launches, national meetings, and the incentive gatherings corporations

use to reward top producers. Along the way, he has picked up a wealth

of information about what an effective meeting looks like. Here is

some advice.

Know what the meeting is for. "The most important

thing is to identify measurable objectives," Young says. In his

view, nothing else comes close. "If you don’t know what you want

to do," he asks, "how will you know if you have achieved

it?"

Identify all the stakeholders, and decide what it is you want them

to get out of the meeting. Then measure results. As part of its

service,

Young’s company will hand out surveys, conduct focus groups, and give

testing to attendees at instructional gatherings before and after

they sit through training classes.

Meetings are expensive. Companies need a way to see just what return

on investment they yield. Yet, says Young, most clients are reluctant

to spend the money to set objectives for their gatherings. This might

not be much of a problem if a company’s only event is an annual

holiday

party, but, says Young, "the more a company uses meetings and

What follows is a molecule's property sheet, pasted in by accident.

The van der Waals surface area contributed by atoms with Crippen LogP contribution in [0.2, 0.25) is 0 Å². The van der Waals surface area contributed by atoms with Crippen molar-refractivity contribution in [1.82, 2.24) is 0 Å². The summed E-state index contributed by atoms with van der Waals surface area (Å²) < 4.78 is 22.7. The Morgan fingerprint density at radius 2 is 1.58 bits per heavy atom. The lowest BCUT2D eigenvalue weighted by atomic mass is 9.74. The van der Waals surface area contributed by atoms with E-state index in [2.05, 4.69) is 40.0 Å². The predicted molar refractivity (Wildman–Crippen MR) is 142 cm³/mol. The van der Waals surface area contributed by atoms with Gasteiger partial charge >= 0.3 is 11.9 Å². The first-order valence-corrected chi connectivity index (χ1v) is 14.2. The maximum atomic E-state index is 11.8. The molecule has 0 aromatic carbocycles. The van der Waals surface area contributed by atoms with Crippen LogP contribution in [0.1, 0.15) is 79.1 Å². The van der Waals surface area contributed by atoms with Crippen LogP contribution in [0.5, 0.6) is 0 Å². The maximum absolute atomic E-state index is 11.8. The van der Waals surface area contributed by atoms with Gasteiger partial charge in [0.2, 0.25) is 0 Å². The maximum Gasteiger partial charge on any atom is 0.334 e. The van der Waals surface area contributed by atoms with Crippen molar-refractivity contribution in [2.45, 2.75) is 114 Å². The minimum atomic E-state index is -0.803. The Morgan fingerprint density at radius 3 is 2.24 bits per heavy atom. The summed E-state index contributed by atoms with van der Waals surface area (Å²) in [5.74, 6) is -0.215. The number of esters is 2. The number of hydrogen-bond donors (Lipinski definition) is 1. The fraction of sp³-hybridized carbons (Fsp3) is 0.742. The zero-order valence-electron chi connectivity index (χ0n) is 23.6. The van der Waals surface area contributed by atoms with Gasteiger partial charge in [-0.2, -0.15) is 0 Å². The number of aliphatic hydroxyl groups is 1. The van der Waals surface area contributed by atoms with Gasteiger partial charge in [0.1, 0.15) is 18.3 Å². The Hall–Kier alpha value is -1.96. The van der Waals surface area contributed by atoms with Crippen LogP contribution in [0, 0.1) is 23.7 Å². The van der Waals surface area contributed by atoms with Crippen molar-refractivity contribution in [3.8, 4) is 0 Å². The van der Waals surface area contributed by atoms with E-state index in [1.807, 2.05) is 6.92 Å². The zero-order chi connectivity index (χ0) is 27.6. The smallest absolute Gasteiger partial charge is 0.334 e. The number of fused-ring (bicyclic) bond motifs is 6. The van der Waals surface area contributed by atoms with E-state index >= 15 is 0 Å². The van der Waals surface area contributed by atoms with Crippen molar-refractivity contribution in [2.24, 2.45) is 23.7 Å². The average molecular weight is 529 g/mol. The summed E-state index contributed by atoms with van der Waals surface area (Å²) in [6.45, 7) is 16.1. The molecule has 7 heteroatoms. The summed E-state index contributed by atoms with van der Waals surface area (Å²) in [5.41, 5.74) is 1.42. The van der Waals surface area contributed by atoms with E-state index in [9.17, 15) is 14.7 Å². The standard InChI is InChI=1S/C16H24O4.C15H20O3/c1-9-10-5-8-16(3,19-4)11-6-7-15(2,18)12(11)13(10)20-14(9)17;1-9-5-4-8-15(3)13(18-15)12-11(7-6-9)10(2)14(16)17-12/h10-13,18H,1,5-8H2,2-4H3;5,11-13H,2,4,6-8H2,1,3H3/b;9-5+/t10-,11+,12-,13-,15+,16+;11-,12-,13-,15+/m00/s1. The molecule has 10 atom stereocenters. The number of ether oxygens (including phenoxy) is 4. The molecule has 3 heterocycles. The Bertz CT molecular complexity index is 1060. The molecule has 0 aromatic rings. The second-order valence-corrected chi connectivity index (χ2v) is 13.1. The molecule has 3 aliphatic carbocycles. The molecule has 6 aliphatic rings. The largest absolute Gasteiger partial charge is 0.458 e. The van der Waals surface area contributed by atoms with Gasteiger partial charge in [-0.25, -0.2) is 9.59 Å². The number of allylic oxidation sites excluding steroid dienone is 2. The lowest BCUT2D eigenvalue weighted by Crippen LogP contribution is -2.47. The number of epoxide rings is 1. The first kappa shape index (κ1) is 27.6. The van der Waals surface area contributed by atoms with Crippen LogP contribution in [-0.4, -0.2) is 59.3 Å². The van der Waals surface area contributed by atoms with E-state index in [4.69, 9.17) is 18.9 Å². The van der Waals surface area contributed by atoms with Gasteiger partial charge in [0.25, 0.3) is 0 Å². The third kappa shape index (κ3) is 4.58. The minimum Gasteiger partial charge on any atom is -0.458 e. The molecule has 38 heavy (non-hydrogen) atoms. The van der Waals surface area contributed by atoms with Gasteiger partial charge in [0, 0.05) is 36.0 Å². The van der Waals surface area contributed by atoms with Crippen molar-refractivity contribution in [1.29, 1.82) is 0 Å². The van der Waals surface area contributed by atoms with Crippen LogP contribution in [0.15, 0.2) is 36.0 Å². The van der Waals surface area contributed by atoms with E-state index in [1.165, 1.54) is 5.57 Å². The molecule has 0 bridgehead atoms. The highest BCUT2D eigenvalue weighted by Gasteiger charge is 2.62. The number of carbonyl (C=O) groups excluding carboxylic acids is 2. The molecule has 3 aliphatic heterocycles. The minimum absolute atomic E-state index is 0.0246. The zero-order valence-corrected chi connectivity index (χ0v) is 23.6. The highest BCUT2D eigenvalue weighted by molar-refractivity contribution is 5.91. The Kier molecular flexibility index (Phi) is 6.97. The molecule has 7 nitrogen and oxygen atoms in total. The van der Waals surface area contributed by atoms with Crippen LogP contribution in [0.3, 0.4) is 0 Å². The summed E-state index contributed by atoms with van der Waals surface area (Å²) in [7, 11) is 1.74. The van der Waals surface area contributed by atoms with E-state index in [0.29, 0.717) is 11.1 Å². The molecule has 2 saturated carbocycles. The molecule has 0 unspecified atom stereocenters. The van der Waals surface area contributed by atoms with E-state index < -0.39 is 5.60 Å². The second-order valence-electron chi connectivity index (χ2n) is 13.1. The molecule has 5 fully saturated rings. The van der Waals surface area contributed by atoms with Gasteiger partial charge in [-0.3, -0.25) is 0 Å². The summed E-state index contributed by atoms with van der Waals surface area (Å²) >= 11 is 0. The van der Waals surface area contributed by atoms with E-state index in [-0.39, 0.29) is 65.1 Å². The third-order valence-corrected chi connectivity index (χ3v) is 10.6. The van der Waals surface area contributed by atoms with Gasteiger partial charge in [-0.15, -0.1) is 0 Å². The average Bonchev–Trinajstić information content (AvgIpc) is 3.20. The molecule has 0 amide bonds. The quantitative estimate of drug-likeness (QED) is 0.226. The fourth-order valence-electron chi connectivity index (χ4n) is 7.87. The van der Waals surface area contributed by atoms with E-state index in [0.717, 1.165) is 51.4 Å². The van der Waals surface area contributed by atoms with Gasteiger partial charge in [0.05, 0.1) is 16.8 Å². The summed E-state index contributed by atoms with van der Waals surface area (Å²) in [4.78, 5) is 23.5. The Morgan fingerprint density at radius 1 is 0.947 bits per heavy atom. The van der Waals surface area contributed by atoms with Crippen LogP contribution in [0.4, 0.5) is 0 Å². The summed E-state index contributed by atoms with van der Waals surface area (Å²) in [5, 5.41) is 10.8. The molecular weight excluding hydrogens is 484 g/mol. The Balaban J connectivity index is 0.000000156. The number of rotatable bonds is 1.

events as a business tool to contribute to the bottom line, the more

important return on investment is."

Painless cost cutting. Many corporations are now on a

monetary diet, and most have lots of meeting fat from which they can

cut. A night at the Ritz Carlton is $300, Young points out, while

the same bed can be had at a Holiday Inn for $50. Some companies

routinely

use the more expensive lodgings when the lower cost rooms could serve

the same purpose. Likewise, in flush times, a mansion serves as a

lovely backdrop — at $6,000 a night — but a hotel conference

room can often be had at no charge. "They make money on food and

drink," Young observes, and so many hotels will throw in the

conference

room.

Pretend cost cutting. With economic gloom and doom making

the headlines on a regular basis, even flush corporations may feel

uneasy about making a big splash at their events. There are ways,

Young says, to make an expensive gathering look less so. "I can

spend $1,000 on special effects lighting, and everyone notices,"

Young says. Cutting that frill will make the meeting seem much more

austere.

The same is true for glittery table treatments and huge centerpieces.

They don’t cost a whole lot in the larger scheme of things, but create

a rich feel. The lesson here is that corporations aiming to look

frugal

can do so by dumping a few high visibility frills.

Circling the wagons. Young predicts that companies that

held big, national — or international — meetings in the good